On July 31, President Obama signed into law the "highway bill," officially The Surface Transportation and Veterans Health Care Choice Improvement Act of 2015. The highway bill provides approximately $8 billion of additional funding for highways and mass transit through October 29, 2015. Certain permanent tax provisions are included in the highway bill that are designed to raise revenue to partially offset the funding requirements of the legislation, including several changes that will be of interest to bankers.
Mortgage Interest Reporting
The highway bill requires lenders to expand Form 1098 information reporting to include:
This new information is required for Forms 1098 to be made and furnished after 2016. Congress believes this additional information will allow the IRS to more easily identify taxpayers who deduct more mortgage interest than currently allowed (interest on mortgages up to $1 million and home equity debt up to $100,000) and raise $1.8 billion for the government over the 10-year "scoring" period from 2015 to 2025.
Basis Reporting by Estates
Property included in a decedent's estate for estate tax purposes generally must be valued at fair market value on the date of death, or the alternate valuation date. Similarly, although the possibility to use a different value existed when having the proper facts, the tax basis of property acquired by the heirs is the estate value reported for estate tax purposes. However, Congress was concerned that there was a lack of consistency in the reporting of estate values by estates and tax basis of inherited property by heirs.
To allow the IRS to track basis consistency more easily, and raise approximately $1.5 billion over the scoring period, the highway bill requires estates with estate tax liability to report to both the IRS and heirs the value of inherited property. This new reporting is required for those estate tax returns showing an estate tax liability filed after July 31, 2015. The report is due not later than the earlier of (i) 30 days after the due date for filing the estate tax return, with extension, or (ii) 30 days after the actual filing of the estate tax return. However, a recent announcement by the IRS has delayed the filing of these reports until February 29, 2016, on which date any report that would have been required filed after July 31, 2015, will be due.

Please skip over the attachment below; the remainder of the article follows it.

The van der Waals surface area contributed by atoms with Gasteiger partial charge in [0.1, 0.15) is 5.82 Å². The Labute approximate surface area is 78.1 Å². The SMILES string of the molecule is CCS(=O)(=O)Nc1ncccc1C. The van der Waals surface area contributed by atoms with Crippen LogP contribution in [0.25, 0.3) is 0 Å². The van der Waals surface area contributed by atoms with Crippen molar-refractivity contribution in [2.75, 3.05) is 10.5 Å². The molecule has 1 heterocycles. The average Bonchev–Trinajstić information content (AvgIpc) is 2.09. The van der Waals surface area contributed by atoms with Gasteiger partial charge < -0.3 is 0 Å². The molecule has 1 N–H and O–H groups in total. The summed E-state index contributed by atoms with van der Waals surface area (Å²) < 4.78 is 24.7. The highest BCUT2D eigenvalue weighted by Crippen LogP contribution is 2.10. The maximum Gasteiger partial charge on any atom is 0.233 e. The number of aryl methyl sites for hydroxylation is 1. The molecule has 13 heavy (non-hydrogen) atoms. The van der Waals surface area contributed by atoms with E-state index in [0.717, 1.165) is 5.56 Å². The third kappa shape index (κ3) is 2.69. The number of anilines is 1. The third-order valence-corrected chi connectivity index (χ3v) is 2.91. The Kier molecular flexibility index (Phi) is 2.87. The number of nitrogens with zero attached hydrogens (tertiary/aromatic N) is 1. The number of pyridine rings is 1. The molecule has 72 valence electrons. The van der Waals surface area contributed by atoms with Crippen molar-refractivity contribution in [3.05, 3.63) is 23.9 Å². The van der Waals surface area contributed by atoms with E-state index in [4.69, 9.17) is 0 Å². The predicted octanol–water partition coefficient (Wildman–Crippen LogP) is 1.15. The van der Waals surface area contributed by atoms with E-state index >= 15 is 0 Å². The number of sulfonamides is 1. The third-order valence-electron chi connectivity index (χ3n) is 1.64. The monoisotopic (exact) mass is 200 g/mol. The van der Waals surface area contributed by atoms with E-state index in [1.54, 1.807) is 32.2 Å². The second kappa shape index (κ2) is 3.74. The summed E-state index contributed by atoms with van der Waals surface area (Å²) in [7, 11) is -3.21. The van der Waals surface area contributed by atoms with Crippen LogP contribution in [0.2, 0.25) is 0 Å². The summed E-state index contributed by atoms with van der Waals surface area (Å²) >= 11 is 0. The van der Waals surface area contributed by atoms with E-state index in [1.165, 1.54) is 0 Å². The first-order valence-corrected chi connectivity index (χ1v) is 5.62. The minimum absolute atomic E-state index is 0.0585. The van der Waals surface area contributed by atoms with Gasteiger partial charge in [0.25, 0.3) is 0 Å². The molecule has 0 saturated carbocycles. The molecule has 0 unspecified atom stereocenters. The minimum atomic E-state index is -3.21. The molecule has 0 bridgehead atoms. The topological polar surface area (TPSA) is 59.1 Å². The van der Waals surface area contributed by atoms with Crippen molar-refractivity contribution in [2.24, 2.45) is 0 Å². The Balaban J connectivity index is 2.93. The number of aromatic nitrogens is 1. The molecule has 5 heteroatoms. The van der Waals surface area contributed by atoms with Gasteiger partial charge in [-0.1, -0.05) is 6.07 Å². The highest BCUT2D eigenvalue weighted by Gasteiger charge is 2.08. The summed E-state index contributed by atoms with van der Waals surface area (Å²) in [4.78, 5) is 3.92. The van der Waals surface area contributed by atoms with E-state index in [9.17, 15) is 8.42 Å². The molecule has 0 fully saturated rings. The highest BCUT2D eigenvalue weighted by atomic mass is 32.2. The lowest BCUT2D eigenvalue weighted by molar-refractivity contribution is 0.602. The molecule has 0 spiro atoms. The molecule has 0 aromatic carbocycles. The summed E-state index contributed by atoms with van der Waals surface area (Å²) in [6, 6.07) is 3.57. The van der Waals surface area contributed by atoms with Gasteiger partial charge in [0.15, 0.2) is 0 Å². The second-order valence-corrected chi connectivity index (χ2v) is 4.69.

Revised Filing Dates for Some Returns
Corporations, including S corporations, currently file their federal income tax returns by the 15th day of the third month after year-end. Accordingly, calendar year banks must file their returns by March 15th of the following year. Calendar year partnerships, on the other hand, currently have until April 15 of the following year to file their federal income tax returns.
The highway bill, effective for 2016 returns, requires partnerships to have the same filing date as S corporations and file their returns by the 15th day of the third month following year-end. It also sets the due date for C corporation returns as the 15th day of the fourth month following year-end. Thus, calendar year C corporation banks will, for 2016 and subsequent year returns, have a due date of April 15. A special rule for C corporations with a fiscal year ending June 30 delays the change to the new reporting dates until tax years beginning after 2025 (yes - 2025 - this is not a typo). Changes have also been made to the automatic extension deadlines. Congress expects the filing date changes to generate an additional $314 million over the scoring period.
Take Time to Review
Banks will want to watch for the revised Forms 1098 and be prepared to retrieve the new information required by the highway bill and trust officers should become acquainted with the new basis consistency rules for estates and the requirements related to notifying the IRS and beneficiaries of estate reported asset values. And, while it is some time away, bankers and their tax accountants should review the new tax return due dates for tax year 2016 and consider whether any changes in tax processes will be needed. Should you have any questions concerning the highway bill, please contact your local Eide Bailly tax professional.
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